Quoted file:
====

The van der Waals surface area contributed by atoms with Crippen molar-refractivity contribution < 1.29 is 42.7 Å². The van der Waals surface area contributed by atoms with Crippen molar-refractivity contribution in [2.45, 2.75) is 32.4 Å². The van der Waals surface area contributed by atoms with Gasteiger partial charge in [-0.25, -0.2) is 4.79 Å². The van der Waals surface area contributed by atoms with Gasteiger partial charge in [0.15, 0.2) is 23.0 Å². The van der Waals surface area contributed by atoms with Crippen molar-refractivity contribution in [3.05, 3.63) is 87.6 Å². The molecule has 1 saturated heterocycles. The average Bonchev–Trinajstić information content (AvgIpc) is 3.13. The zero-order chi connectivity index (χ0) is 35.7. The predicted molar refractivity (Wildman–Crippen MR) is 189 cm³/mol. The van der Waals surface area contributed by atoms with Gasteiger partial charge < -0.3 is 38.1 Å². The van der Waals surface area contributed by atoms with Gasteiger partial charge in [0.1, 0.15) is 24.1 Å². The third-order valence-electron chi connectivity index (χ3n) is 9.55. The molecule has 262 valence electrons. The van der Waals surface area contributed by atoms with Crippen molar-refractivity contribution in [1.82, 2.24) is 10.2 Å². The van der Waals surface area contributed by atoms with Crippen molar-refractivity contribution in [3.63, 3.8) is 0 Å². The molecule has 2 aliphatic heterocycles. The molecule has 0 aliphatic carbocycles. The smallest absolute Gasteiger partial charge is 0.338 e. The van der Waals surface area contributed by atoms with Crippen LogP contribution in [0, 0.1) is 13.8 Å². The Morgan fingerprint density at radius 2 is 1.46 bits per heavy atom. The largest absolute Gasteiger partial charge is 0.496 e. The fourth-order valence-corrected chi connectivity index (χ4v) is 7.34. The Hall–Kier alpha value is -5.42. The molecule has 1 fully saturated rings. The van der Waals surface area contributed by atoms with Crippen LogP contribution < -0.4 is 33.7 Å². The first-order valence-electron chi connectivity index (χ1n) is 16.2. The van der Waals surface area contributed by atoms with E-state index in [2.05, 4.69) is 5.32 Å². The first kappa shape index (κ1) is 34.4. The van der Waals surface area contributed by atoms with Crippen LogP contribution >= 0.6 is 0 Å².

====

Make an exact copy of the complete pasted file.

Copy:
The van der Waals surface area contributed by atoms with Crippen molar-refractivity contribution < 1.29 is 42.7 Å². The van der Waals surface area contributed by atoms with Crippen molar-refractivity contribution in [2.45, 2.75) is 32.4 Å². The van der Waals surface area contributed by atoms with Gasteiger partial charge in [-0.25, -0.2) is 4.79 Å². The van der Waals surface area contributed by atoms with Gasteiger partial charge in [0.15, 0.2) is 23.0 Å². The van der Waals surface area contributed by atoms with Crippen molar-refractivity contribution in [3.05, 3.63) is 87.6 Å². The molecule has 1 saturated heterocycles. The average Bonchev–Trinajstić information content (AvgIpc) is 3.13. The zero-order chi connectivity index (χ0) is 35.7. The predicted molar refractivity (Wildman–Crippen MR) is 189 cm³/mol. The van der Waals surface area contributed by atoms with Gasteiger partial charge < -0.3 is 38.1 Å². The van der Waals surface area contributed by atoms with Gasteiger partial charge in [0.1, 0.15) is 24.1 Å². The third-order valence-electron chi connectivity index (χ3n) is 9.55. The molecule has 262 valence electrons. The van der Waals surface area contributed by atoms with Crippen molar-refractivity contribution in [1.82, 2.24) is 10.2 Å². The van der Waals surface area contributed by atoms with Crippen molar-refractivity contribution in [3.63, 3.8) is 0 Å². The molecule has 2 aliphatic heterocycles. The molecule has 0 aliphatic carbocycles. The smallest absolute Gasteiger partial charge is 0.338 e. The van der Waals surface area contributed by atoms with Crippen LogP contribution in [0, 0.1) is 13.8 Å². The Morgan fingerprint density at radius 2 is 1.46 bits per heavy atom. The largest absolute Gasteiger partial charge is 0.496 e. The fourth-order valence-corrected chi connectivity index (χ4v) is 7.34. The Hall–Kier alpha value is -5.42. The molecule has 1 fully saturated rings. The van der Waals surface area contributed by atoms with Crippen LogP contribution < -0.4 is 33.7 Å². The first-order valence-electron chi connectivity index (χ1n) is 16.2. The van der Waals surface area contributed by atoms with E-state index in [2.05, 4.69) is 5.32 Å². The first kappa shape index (κ1) is 34.4. The van der Waals surface area contributed by atoms with Crippen LogP contribution >= 0.6 is 0 Å².